Bullying cases reported by elementary schools hit a record 122,721 in the 2014-2015 school year, up by 3,973 from a year earlier, according to an education ministry survey released Tuesday.
Combining elementary, junior high and high schools, the total number of bullying reports stood at 188,057 for the year to March, up 2,254 from the previous year, the ministry said.
The study found a dramatic rise in reports involving younger children. Compared with the 2010-2011 school year, the figure for elementary schools was 5.8 times higher for first-graders and 4.3 times higher for second-graders.
The ministry attributed the increase to greater efforts by schools to tackle and report bullying, praising them for “acting quickly to catch even the light cases.”
The figure for elementary schools was up by 3,973 from the previous year, while that for junior highs stood at 52,969, down 2,279, and for high schools at 11,404, up 365.
Bullying was detected at 56.5 percent of all schools.
In response to a multiple-answer question regarding types of bullying, ridicule and slander topped the list at 121,248 cases. Cases of online defamation via computers or mobile phones were down 890 from the previous year’s record high to 7,898, but the ministry said it was having difficulty determining the full picture of online bullying because harassment via phone apps such as Line are hard to detect.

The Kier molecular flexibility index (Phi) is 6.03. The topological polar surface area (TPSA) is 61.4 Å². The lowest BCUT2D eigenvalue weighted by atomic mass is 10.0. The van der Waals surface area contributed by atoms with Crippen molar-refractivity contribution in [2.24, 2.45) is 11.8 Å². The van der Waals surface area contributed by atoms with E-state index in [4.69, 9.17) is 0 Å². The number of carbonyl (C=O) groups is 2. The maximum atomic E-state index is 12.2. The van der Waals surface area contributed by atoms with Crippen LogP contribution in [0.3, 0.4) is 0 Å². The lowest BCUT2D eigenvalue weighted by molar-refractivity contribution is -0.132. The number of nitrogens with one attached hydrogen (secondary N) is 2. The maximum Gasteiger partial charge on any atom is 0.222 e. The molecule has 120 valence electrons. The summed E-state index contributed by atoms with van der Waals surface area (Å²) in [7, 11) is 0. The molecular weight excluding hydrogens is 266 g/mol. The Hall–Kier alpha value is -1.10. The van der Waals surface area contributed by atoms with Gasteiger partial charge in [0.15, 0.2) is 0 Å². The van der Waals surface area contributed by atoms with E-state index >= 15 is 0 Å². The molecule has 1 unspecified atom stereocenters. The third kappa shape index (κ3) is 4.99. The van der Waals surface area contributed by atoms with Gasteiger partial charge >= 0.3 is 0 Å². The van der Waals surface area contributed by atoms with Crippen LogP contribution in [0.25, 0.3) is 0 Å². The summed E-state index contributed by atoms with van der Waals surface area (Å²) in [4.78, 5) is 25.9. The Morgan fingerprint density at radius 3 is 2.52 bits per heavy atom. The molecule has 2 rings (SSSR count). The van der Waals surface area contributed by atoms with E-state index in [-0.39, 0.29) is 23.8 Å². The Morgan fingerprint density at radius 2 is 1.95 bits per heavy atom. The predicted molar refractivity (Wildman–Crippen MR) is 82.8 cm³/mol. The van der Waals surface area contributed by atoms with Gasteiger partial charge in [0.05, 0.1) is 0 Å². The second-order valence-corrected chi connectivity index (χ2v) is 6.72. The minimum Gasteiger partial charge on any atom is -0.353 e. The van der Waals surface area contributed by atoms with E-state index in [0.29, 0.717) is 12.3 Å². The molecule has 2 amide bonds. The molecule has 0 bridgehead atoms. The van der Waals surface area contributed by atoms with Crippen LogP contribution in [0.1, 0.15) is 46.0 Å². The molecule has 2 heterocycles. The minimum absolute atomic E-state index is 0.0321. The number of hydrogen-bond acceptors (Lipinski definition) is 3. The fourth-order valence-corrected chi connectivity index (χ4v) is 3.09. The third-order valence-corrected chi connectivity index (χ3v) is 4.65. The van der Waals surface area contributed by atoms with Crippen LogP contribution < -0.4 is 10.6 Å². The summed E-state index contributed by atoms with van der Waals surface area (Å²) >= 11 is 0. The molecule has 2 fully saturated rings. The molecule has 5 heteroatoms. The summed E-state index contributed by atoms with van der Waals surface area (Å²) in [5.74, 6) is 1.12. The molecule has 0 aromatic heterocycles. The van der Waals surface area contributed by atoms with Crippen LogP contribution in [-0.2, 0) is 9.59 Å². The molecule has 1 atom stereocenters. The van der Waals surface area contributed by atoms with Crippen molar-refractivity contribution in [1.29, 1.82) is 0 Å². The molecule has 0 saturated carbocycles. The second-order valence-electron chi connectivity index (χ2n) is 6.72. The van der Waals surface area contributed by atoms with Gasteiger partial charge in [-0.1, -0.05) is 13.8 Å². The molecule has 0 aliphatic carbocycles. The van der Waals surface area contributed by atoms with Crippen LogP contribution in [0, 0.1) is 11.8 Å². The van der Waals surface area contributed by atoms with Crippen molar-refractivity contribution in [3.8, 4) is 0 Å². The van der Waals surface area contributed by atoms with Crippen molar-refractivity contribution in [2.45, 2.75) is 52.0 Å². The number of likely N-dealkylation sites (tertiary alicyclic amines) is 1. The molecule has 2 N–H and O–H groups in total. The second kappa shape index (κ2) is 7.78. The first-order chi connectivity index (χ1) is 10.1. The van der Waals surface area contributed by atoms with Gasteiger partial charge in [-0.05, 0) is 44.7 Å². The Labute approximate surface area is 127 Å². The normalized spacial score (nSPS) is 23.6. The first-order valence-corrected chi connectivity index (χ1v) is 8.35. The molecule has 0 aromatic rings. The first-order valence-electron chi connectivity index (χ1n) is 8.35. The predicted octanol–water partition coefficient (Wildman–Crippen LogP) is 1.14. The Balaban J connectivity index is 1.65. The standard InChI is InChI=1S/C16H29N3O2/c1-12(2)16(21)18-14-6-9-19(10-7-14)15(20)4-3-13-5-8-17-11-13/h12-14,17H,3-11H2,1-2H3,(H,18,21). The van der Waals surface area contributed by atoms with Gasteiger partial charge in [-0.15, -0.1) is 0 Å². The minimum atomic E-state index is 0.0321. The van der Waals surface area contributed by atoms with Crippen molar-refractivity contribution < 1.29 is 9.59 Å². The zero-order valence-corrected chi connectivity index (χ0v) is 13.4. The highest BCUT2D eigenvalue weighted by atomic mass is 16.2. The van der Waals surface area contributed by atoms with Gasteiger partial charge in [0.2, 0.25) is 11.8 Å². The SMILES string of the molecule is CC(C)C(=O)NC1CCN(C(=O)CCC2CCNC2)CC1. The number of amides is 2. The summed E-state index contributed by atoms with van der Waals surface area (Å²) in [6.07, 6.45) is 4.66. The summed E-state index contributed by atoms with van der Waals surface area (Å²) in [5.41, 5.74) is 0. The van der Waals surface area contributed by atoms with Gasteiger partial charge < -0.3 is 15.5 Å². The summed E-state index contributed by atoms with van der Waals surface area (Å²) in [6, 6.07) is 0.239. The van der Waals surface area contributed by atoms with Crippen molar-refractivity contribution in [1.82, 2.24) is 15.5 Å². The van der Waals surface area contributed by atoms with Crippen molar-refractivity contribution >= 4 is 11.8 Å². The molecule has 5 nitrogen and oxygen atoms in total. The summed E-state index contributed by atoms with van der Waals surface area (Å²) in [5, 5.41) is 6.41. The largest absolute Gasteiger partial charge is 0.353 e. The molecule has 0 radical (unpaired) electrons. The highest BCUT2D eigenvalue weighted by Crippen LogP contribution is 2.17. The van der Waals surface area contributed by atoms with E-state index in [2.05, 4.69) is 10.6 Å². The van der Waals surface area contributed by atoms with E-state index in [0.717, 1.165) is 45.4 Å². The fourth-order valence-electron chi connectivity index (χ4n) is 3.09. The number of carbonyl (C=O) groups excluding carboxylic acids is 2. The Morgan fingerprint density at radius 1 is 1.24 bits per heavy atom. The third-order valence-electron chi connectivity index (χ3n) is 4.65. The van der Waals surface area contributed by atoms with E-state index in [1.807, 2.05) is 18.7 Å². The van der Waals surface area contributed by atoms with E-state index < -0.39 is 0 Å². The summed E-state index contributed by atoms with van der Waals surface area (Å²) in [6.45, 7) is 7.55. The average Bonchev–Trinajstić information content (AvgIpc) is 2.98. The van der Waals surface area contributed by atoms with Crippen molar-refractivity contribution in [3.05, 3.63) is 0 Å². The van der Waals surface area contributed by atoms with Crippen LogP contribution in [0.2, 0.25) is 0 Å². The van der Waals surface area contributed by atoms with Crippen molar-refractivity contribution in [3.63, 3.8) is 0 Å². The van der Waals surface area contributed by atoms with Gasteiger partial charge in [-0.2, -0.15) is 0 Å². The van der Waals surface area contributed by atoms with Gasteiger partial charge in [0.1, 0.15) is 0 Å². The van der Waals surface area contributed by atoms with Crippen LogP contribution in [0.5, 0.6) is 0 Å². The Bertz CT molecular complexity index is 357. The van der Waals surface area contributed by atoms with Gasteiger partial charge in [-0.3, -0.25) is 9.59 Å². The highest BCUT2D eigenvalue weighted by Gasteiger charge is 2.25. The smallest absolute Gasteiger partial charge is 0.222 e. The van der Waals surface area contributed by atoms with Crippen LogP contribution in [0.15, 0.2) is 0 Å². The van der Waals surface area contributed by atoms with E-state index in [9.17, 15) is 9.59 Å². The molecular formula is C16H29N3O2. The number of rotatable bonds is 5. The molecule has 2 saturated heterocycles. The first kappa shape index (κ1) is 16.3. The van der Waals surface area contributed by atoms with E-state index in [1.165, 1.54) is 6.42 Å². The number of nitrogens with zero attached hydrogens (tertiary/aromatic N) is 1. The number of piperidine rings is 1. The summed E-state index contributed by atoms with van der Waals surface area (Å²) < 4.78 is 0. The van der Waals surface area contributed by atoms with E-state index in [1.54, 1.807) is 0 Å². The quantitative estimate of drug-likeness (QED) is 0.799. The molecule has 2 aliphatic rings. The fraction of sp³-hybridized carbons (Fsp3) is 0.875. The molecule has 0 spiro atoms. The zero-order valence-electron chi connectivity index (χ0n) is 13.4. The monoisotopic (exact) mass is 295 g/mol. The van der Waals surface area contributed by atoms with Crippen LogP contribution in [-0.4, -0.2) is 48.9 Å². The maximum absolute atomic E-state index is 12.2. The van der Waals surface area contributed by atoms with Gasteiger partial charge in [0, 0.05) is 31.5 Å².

Meanwhile, the ministry said the number of bullying cases per 1,000 students increased in 34 prefectures.
Violent acts resulting in physical and psychological damage — or “serious cases” as stipulated in a 2013 law aimed at preventing bullying — totaled 156, down 23 from the last school year.
Close to 100 percent of the schools said they had set up an investigative panel to examine bullying cases as of Oct. 1, as required by law.
A ministry official, however, said the panels need to be closely monitored, citing a case in which a panel did not respond adequately prior to a suicide involving a male high school student in July in Yahaba, Iwate Prefecture.
Following the suicide, the ministry asked schools and local boards of education in August to conduct an additional survey after their first tally in June, and they turned up an additional 30,000 cases.